The Airbus Military A400M airlift aircraft received its initial civil type certificate from the European Aviation Safety Agency, the company announced on Thursday. This approval is formally called a Restricted Type Certificate and is a key stage in the process of achieving full civil type certification, which should happen around the middle of this year.
“Achieving civil and military certification of the A400M as foreseen in the programme is an immensely challenging task, but the process of working on both simultaneously provides important benefits for our customers in the future,” said A400M programme head Cedric Gautier. “It is deeply satisfying to receive this initial certification, confirming the good progress that has been made towards the delivery of the first aircraft.”
The aircraft will have to compile 300 hours of function and reliability (F&R) flight tests to achieve full civil certification. Military initial operating clearance is expected later this year.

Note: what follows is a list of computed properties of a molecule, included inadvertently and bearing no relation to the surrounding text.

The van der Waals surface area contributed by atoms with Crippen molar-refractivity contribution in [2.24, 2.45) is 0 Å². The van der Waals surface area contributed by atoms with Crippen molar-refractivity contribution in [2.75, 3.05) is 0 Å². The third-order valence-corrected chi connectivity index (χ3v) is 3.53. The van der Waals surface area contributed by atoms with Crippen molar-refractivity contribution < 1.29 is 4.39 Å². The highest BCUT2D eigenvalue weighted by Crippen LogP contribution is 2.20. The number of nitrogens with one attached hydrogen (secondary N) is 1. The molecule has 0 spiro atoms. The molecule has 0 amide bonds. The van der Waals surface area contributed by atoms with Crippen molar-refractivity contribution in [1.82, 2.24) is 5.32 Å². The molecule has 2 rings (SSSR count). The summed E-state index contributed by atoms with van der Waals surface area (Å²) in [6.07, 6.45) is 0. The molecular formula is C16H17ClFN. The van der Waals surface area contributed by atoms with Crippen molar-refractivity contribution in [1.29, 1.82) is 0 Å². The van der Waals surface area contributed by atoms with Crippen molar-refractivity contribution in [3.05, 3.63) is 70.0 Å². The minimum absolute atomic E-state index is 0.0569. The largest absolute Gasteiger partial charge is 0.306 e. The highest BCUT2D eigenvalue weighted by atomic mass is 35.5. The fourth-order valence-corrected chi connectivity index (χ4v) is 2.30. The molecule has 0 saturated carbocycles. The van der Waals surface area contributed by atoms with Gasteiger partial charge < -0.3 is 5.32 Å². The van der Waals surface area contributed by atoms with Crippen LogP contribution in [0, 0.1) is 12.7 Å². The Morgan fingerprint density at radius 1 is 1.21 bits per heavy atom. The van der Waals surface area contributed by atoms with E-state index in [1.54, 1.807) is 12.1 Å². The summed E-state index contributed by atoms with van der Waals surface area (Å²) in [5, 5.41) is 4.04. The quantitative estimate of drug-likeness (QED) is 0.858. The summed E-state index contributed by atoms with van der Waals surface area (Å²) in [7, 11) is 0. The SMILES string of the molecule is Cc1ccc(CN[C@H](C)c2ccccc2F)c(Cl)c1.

Recently, A400M aircraft have visited countries in Latin America and South East Asia. In the near future they will, within the framework of F&R tests, visit the programme’s home countries in Europe as well as States in the Middle East.
So far the flying development fleet of five A400M prototypes have accumulated more than 3 100 flying hours, despite what the company calls “continued engine challenges”.
Major South African aeronautical companies Denel Aerostructures and Aerosud are partners in the A400M programme and contribute significant structures and components to the aircraft. Another, smaller, South African company involved in the programme as a supplier, is Cobham, which produces antennas for the aircraft.
The A400M has been designed to function as both a strategic and a tactical airlifter.
In the strategic role it is able to fly at Mach 0.72 (that is, at 72% of the speed of sound, which varies with altitude) at about 12 000 m (37 000 ft) and with a range of 6 390 km with a 20 t payload, or 4 535 km with a 30 t payload.